NASA's ambitious plan to put boots on the Moon in 2024 is looking increasingly costly — and increasingly unlikely — if the current cost overruns and delays are any indication, according to a report by the agency's Office of the Inspector General.
"NASA’s continued struggle with managing SLS Program costs and schedule has the potential to impact the Agency’s ambitious goals for the Artemis program," reads the report issued yesterday. "Each of the major element contracts for developing and building the SLS for Artemis I—Stages, ICPS, Boosters, RS-25 Adaptation, and RS-25 Restart—have experienced numerous technical challenges, performance issues, and requirement changes that have resulted in $2 billion of cost overruns and increases and at least 2 years of schedule delays."
That doesn't mean that the 2024 date has slipped to 2026, of course — the delays are in the creation of the first, test version of the Space Launch System, the next-generation heavy-lift launch vehicle NASA intends to use for the crewed Artemis missions. That first launch is currently estimated to take place sometime in spring of 2021 — more than two years after the original estimate.
To put those delays in perspective, the SLS program really started back in 2010, with the design stage concluding in 2014 and contracts for testing and manufacturing being awarded after that. Dates as early as 2016 were floated for SLS readiness, but NASA eventually officially committed to late 2018. But that has slipped several times, most recently in January, when NASA said that launch in November of this year was no longer tenable.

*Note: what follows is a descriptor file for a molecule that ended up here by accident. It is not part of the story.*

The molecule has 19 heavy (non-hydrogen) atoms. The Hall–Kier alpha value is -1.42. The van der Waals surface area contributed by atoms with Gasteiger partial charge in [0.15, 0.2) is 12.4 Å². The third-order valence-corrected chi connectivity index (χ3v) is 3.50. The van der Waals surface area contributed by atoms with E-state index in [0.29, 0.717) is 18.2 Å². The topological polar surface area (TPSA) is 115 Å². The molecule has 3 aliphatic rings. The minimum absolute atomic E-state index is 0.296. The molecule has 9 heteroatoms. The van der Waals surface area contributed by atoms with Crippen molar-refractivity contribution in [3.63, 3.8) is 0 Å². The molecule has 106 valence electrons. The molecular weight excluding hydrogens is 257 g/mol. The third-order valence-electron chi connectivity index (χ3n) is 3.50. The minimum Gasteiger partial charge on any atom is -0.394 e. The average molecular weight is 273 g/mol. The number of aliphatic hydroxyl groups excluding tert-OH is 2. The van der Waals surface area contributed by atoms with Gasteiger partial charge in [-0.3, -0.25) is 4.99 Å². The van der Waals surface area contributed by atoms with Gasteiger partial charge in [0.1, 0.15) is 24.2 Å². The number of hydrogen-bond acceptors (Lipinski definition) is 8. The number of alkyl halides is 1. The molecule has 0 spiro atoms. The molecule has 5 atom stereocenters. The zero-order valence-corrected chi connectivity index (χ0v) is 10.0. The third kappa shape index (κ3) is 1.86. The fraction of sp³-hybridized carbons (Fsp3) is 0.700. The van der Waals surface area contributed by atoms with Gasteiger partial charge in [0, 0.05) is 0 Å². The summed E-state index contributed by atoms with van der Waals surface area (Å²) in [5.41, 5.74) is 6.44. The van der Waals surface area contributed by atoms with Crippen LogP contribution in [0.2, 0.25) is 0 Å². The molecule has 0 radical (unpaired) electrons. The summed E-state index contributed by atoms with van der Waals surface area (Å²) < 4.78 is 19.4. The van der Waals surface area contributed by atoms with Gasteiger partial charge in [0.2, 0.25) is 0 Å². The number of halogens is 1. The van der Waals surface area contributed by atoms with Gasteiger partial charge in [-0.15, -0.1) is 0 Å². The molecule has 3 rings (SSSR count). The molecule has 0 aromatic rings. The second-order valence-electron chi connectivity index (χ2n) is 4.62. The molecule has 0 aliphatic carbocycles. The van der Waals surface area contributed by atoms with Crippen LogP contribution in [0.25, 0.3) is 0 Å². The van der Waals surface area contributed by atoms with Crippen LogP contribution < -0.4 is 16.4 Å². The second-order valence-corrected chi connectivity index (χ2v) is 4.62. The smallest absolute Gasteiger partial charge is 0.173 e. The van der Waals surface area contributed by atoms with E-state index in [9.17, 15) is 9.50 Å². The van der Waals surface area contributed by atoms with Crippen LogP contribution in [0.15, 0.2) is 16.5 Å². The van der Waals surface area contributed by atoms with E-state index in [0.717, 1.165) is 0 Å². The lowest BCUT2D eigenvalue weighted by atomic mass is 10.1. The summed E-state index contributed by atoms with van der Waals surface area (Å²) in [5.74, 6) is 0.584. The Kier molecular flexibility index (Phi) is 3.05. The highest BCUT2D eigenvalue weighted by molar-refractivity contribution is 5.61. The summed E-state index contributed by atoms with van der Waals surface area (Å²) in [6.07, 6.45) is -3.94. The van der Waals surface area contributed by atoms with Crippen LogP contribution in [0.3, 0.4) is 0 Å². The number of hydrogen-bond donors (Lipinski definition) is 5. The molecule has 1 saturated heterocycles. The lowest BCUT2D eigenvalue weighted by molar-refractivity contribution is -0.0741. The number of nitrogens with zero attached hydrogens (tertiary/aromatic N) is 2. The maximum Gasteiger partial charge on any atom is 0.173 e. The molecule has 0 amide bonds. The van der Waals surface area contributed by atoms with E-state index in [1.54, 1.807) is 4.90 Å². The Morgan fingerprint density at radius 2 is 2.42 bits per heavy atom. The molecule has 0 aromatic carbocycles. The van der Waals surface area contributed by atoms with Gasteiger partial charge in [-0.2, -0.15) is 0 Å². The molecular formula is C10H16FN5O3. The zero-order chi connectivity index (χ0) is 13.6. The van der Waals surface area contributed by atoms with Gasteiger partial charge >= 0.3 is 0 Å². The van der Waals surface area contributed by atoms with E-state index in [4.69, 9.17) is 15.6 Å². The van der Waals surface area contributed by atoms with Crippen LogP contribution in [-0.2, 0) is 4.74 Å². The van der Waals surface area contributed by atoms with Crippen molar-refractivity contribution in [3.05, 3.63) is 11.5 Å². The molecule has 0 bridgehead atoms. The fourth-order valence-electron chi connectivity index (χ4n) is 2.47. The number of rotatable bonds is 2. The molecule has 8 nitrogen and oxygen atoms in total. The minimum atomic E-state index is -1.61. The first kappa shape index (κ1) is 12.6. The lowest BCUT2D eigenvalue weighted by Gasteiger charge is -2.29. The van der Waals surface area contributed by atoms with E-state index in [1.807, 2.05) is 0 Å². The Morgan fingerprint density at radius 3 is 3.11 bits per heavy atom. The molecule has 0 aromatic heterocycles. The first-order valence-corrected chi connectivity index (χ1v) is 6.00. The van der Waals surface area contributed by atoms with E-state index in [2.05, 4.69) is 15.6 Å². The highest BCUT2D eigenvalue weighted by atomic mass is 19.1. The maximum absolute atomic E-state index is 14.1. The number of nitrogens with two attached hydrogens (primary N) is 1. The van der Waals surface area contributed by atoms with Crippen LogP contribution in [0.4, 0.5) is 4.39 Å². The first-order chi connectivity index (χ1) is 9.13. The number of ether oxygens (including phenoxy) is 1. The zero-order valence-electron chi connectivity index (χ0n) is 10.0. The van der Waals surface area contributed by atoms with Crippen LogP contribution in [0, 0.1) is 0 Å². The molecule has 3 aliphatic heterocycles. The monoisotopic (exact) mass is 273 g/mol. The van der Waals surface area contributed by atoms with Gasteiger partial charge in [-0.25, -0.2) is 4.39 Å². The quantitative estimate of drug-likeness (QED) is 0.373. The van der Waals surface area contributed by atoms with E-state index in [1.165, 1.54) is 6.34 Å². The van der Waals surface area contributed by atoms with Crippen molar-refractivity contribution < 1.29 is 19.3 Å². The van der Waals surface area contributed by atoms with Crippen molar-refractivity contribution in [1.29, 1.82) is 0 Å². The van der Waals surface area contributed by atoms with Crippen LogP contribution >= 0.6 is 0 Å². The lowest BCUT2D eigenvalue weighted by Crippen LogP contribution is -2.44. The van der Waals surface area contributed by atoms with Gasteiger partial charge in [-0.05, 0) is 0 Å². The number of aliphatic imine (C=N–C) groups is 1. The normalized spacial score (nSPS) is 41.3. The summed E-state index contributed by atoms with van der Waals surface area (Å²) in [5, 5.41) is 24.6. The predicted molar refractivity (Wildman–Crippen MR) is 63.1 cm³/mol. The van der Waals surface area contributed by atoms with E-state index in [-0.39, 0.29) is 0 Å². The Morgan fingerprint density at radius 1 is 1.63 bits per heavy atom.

What's more, these extensions and difficulties (some at NASA, some at contractors and subcontractors) have complicated finances and caused the program to blow past its original budget. Part of this is simply in how it's reported, but it also means that what has been accomplished has cost more than expected.
As the report states: "Overall, by the end of fiscal year 2020, NASA will have spent more than $17 billion on the SLS Program—including almost $6 billion not tracked or reported as part of the ABC." That's the Agency Baseline Commitment, essentially what NASA told Congress it would do in order to get this funding secured.
It should surprise no one that a major endeavor like accelerating a Moon landing program is more difficult and expensive than first suspected. And ultimately what matters for Artemis is that the U.S. return to the Moon — "to stay," as Administrator Jim Bridenstine is fond of saying — safely and in good time. The 2024 goal is an arbitrary one and no engineer or astronaut is going to rush the project in order to satisfy a political agenda — not when lives are at stake.
The Office of the Inspector General makes a few suggestions as to how to better track spending and keep NASA and its contractors accountable for time and spending. But the repeated warnings of delays seem to indicate, if never to actually state, that the goal of getting to the Moon in 2024 is only a few months of delays away from being no longer possible.